Location

Big Sky, Montana

Date

23-6-2009

Session

Session 2 – Lectures Commercial Vehicle Operations

Abstract

The Federal Motor Carrier Safety Administration (FMCSA) funded this project to provide an independent evaluation of DriveCam’s low-cost Driving Behavior Management System (DBMS). Participating drivers drove an instrumented vehicle for 17 consecutive weeks while they made their normal, revenue-producing deliveries. During the 4-week Baseline phase, the event recorder recorded safety-related events. However, the feedback light on the event recorder was disabled and safety managers did not have access to the recorded critical incidents to provide feedback to drivers. During the 13-week Intervention phase, the feedback light on the event recorder was activated and safety managers had access to the recorded safety-related events (following the coaching protocol with drivers). Carrier A significantly reduced the mean frequency of recorded events/miles traveled from Baseline to Intervention by 37 percent (p = 0.049), while Carrier B significantly reduced the mean frequency of recorded events/miles traveled from Baseline to Intervention by 52.2 percent (p = 0.03). The results suggest the combination of onboard safety monitoring and behavioral coaching were responsible for the reduction in mean frequency of events/miles traveled at Carriers A and B

Rights

Copyright © 2009 the author(s)

DC Citation

Proceedings of the Fifth International Driving Symposium on Human Factors in Driver Assessment, Training and Vehicle Design, June 22-25, 2009, Big Sky, Montana. Iowa City, IA: Public Policy Center, University of Iowa, 2009: 38-45.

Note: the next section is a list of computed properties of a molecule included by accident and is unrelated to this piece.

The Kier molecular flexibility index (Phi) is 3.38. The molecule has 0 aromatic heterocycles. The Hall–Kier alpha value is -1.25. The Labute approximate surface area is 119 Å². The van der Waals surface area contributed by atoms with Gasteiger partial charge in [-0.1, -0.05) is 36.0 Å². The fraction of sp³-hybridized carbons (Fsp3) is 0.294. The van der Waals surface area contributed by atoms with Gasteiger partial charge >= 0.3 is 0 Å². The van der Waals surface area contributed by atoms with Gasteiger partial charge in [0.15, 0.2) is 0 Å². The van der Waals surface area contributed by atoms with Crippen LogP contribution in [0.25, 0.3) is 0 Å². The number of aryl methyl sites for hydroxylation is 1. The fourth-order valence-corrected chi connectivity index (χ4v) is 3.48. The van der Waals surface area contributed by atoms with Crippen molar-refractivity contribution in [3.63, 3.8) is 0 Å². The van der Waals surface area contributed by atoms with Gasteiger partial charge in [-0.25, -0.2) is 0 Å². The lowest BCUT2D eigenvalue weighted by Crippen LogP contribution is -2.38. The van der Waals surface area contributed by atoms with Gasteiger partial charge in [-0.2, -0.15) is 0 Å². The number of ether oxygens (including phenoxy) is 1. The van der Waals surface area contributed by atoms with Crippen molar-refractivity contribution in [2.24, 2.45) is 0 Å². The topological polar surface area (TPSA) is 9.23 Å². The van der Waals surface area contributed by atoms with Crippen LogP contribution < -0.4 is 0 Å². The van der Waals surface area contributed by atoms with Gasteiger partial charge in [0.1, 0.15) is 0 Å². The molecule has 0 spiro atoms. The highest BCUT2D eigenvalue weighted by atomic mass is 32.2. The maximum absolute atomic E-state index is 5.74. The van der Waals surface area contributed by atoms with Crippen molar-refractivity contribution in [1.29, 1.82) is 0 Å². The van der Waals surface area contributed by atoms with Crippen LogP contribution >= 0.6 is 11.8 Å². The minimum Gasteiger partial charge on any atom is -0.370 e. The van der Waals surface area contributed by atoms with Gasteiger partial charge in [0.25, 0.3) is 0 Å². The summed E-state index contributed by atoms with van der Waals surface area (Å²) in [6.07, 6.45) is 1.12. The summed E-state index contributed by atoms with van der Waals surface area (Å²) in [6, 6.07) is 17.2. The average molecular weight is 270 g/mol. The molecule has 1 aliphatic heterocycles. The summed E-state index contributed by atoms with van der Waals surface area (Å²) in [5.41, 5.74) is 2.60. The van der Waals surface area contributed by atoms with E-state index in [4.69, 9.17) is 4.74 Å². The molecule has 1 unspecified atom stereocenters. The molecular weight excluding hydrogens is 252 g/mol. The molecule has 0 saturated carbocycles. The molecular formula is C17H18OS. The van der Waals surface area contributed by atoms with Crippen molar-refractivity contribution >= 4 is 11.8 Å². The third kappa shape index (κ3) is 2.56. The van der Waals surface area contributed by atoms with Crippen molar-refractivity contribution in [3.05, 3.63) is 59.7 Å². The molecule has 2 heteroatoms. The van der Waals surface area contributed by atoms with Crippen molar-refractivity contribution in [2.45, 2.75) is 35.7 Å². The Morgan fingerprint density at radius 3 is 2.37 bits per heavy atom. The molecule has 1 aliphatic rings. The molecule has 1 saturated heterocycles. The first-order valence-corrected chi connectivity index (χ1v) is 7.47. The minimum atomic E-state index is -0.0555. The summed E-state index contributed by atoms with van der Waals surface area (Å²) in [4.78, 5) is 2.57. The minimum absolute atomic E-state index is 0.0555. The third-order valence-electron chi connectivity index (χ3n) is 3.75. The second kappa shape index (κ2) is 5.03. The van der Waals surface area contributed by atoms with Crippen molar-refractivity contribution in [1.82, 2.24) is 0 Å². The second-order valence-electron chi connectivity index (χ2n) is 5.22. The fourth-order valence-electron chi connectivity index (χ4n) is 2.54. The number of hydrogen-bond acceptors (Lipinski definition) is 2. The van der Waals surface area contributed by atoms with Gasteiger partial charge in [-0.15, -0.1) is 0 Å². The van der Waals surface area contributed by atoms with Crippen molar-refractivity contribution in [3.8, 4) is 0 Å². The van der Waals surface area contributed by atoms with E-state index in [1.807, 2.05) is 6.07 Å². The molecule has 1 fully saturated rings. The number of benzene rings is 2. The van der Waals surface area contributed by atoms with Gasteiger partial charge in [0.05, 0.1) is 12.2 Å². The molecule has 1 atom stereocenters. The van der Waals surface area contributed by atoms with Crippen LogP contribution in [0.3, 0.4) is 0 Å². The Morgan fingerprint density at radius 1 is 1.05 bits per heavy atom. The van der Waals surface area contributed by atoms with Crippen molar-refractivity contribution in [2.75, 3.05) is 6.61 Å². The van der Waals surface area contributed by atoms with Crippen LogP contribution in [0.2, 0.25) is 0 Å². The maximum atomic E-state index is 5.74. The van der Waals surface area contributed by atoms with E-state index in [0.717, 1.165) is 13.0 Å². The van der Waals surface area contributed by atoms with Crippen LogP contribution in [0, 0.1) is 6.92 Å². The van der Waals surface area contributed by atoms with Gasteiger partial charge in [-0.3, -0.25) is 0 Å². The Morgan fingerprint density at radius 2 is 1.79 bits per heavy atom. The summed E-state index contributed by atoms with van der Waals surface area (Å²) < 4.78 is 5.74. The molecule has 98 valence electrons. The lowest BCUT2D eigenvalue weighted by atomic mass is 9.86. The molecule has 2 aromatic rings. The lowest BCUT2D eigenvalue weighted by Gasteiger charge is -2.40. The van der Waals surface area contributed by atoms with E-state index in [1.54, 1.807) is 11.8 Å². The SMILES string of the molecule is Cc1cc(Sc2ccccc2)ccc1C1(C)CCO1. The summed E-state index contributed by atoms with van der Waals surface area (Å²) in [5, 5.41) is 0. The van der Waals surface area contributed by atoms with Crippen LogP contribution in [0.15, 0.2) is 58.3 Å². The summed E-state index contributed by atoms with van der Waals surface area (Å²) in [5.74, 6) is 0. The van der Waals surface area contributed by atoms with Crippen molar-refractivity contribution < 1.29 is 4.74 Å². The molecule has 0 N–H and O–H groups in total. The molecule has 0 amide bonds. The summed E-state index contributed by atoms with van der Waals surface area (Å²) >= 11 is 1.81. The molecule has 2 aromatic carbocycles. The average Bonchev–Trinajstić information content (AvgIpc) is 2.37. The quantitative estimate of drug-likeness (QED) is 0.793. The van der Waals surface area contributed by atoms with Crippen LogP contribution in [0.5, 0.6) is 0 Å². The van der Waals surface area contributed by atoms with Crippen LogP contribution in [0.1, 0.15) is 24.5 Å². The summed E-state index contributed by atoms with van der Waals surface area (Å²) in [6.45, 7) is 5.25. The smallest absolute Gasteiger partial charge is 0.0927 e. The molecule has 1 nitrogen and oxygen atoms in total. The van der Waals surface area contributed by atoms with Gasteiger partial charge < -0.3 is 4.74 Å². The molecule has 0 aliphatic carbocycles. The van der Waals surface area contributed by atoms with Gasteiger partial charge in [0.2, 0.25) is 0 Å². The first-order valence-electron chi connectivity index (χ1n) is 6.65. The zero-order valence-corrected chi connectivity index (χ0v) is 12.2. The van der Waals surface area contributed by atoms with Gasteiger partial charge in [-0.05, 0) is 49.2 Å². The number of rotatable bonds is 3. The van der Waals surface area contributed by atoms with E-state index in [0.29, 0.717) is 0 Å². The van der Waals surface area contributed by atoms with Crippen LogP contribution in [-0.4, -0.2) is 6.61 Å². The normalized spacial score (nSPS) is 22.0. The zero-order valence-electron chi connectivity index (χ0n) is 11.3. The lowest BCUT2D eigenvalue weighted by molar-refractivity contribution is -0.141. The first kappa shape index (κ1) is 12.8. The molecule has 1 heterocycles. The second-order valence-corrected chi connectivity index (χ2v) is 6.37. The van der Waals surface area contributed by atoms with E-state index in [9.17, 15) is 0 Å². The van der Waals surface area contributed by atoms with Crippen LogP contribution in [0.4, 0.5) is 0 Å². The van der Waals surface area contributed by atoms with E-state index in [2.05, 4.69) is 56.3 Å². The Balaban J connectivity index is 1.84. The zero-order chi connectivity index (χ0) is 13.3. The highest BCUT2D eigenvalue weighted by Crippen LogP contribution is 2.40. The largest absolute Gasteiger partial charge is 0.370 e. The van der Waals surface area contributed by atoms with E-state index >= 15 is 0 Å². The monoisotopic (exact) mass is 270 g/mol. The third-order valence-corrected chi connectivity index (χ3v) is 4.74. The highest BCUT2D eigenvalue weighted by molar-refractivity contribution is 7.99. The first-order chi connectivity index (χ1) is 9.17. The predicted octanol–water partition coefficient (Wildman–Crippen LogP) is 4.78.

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Jun 23rd, 12:00 AM

Evaluation of an Onboard Safety Monitoring Device in Commercial Vehicle Operations

Big Sky, Montana

The Federal Motor Carrier Safety Administration (FMCSA) funded this project to provide an independent evaluation of DriveCam’s low-cost Driving Behavior Management System (DBMS). Participating drivers drove an instrumented vehicle for 17 consecutive weeks while they made their normal, revenue-producing deliveries. During the 4-week Baseline phase, the event recorder recorded safety-related events. However, the feedback light on the event recorder was disabled and safety managers did not have access to the recorded critical incidents to provide feedback to drivers. During the 13-week Intervention phase, the feedback light on the event recorder was activated and safety managers had access to the recorded safety-related events (following the coaching protocol with drivers). Carrier A significantly reduced the mean frequency of recorded events/miles traveled from Baseline to Intervention by 37 percent (p = 0.049), while Carrier B significantly reduced the mean frequency of recorded events/miles traveled from Baseline to Intervention by 52.2 percent (p = 0.03). The results suggest the combination of onboard safety monitoring and behavioral coaching were responsible for the reduction in mean frequency of events/miles traveled at Carriers A and B